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Explain to me why a quality Frog Rod is so expensive? Daiwa's frog rod is $475, and just about any other high end ones are $150 or higher. I understand that you want the ultimate sensitivity for finess fishing with worms but frogs in my mind you can see it. When they hit you can see it hit. You are walking the frog over pads, and looking for the strike, waiting 2 seconds to set the hook. How nice of a rod do you need?

I know I am missing something here so just want people to explain to me the reasoning to the high price.

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There is no way in this lifetime I would EVER pay $475 for a frog rod. I use a 7'3" MH Veritas ($99) an found it to be the perferct frog rod. The most important attributes I look for in a frog rod is something that is extremely light yet has guts with a soft tip. Its all marketing, guys who like Diawa and want everything they own to be Diawa will pay any amount of money Diawa or any other company puts on a rod. To me any topwater rod just needs to be light wieght, have the correct tip action with the right amount of guts without paying a premium.

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I don't fish frogs very often but when I do I use my lightest SW inshore combo that I have. 7' med spinning 8/17 with a soron 20 and 15# braid. In all fairness this rod would probably match up to a mh if it were a freshwater rod. For some it would be on the heavy side, but being mostly a saltwater angler it's a feather to me. Have yet to meet a bass that could stand up to this combo.

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I agree that the main attribute a frog rod needs is lightness and strength. I am crazy enough about froggin that I have a dedicated frog rod on deck even in winter have spent entire tournament days( 10 hours) fishing the frog. My frog rod is currently the most expensive rod on my deck but is still under $ 150. Would I spend $400 on a rod? Not while I have a bond on my house and kids in school. Would I use one if available? In a heartbeat without thinking twice.

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A good 7-7'6 rod in MH or H depending on how stout the company makes the rod is good. No need for these specific rods that companies make for $400.

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I use my Loomis 7'6" flippin stick for frog fishing. It will cast a mile and is strong enough to retrieve a stump if needed. No need for a "frog" rod.

Ronnie

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I use a 7'6 MH Veritas ($99) for hollow bodies and a Dobyns 804c (~$180 with my military discount) for buzzing toads.

That Dobyns rod is a little bit over my price point for moving baits, but the rod is so perfect for fishing small/mid sized moving baits and I use it so much, I can certainly justify the cost.

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I love froggin and had my best year ever, this year. For myself, I see no reason yet for a dedicated frog rod. I use my versitile GLX 844 and it has alway done the job. Been a pleasure to fish that rod for jigs and even light flippin.

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i've caught lots of bass this year with two different rods; one cheap 6' shakespeare and the other is my new Pfleuger President 6'6"; niether has give me a problem with frogging

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A dobyns 735 savy does the trick! They can be had for under $150 during the sales.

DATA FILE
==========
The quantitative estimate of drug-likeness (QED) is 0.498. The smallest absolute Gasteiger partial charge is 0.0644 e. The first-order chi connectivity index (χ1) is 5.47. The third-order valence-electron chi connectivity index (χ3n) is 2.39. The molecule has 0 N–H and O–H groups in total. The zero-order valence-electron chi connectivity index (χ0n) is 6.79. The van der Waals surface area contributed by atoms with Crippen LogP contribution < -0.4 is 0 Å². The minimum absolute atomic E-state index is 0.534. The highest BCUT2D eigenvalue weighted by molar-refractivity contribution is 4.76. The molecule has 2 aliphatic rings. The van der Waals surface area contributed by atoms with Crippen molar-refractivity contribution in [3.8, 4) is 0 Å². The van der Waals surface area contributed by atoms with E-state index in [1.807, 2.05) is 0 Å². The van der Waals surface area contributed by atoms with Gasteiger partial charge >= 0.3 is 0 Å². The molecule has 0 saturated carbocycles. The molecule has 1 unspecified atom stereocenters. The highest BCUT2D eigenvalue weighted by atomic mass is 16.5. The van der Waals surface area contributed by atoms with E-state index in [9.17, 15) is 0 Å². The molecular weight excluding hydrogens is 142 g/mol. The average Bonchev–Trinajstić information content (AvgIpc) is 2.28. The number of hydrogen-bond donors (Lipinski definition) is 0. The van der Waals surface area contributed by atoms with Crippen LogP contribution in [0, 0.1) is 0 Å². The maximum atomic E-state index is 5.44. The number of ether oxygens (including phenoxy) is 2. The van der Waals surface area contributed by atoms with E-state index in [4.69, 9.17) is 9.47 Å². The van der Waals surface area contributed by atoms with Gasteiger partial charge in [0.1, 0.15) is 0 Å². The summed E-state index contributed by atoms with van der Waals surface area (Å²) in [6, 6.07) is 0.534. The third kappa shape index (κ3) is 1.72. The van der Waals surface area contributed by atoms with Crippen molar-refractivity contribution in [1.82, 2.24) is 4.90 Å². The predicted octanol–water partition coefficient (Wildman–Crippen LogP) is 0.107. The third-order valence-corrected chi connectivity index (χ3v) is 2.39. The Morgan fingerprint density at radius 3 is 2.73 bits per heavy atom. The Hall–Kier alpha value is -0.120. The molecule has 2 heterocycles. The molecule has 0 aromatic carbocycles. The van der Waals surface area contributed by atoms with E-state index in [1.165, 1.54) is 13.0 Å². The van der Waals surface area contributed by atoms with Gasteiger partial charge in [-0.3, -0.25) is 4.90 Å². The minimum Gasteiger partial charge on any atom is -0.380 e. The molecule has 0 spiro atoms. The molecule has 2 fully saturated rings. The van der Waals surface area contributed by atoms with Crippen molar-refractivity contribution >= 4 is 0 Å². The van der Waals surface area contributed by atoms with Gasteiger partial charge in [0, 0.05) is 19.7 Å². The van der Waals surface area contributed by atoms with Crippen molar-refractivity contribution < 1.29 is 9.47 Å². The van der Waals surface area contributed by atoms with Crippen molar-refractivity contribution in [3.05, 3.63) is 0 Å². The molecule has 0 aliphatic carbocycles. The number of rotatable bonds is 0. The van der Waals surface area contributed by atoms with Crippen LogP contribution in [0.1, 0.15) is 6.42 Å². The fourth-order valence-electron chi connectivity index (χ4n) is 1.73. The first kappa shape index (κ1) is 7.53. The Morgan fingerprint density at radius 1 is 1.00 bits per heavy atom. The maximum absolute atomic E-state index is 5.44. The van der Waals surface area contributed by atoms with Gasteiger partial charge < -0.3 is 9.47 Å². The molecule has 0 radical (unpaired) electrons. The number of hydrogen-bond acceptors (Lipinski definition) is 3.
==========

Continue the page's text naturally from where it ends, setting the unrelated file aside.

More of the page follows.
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Many great answers but I'm still puzzle as to why a frog rod would be an expensive rod when you actually see the fish bite. On average a crankbait rod is cheaper of all the techniques. Understandable as they are being reeled in pretty fast and you'll know when you get a strike. Worm and Jig are expensive because you want the ultimate sensitivity to feel the bottom scape and when fish bites. Just puzzled to why a rod would be pretty expensive in terms of technique when you know you got a fish.

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With respect to the $400 and above rods as already mentioned above I don't see it either other than for the reason to say you have one and it matches "x" reel. More of an enthusiast type of thing here...

If you are questioning why someone would pay over $80 or $100 for a rod that can fish frogs one of the reasons is that some anglers prefer to fish rods made by one or several manufacturers. For instance the die hard Loomis guys would seek out a "frog rod" from only the Loomis offerings even if it runs $250+... simply due to the fact they want to keep their tackle uniform. Personally I really like the dobyns series of rods as a whole and have a few from each tier of rods. The savy 735 has all the ingredients I look for in a frog rod, it has the same feel in hand (not sensitivity) as the other dobyns, and meets an important criteria for me in a rod which is a lifetime warranty!

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Many great answers but I'm still puzzle as to why a frog rod would be an expensive rod when you actually see the fish bite. On average a crankbait rod is cheaper of all the techniques. Understandable as they are being reeled in pretty fast and you'll know when you get a strike. Worm and Jig are expensive because you want the ultimate sensitivity to feel the bottom scape and when fish bites. Just puzzled to why a rod would be pretty expensive in terms of technique when you know you got a fish.

Some people want the best equipment they can use. Not everyone has a rod that is solely dedicated for frogging. A good flipping, heavy jig rod that is very sensitive, most of the time will make a great frog rod. If I am doing any kind of bottom contact technique, I want the most sensitivity as possible. I want to know exactly what my bait is doing at all times and to be able to detect the lightest pick ups and all surfaces I'm moving through.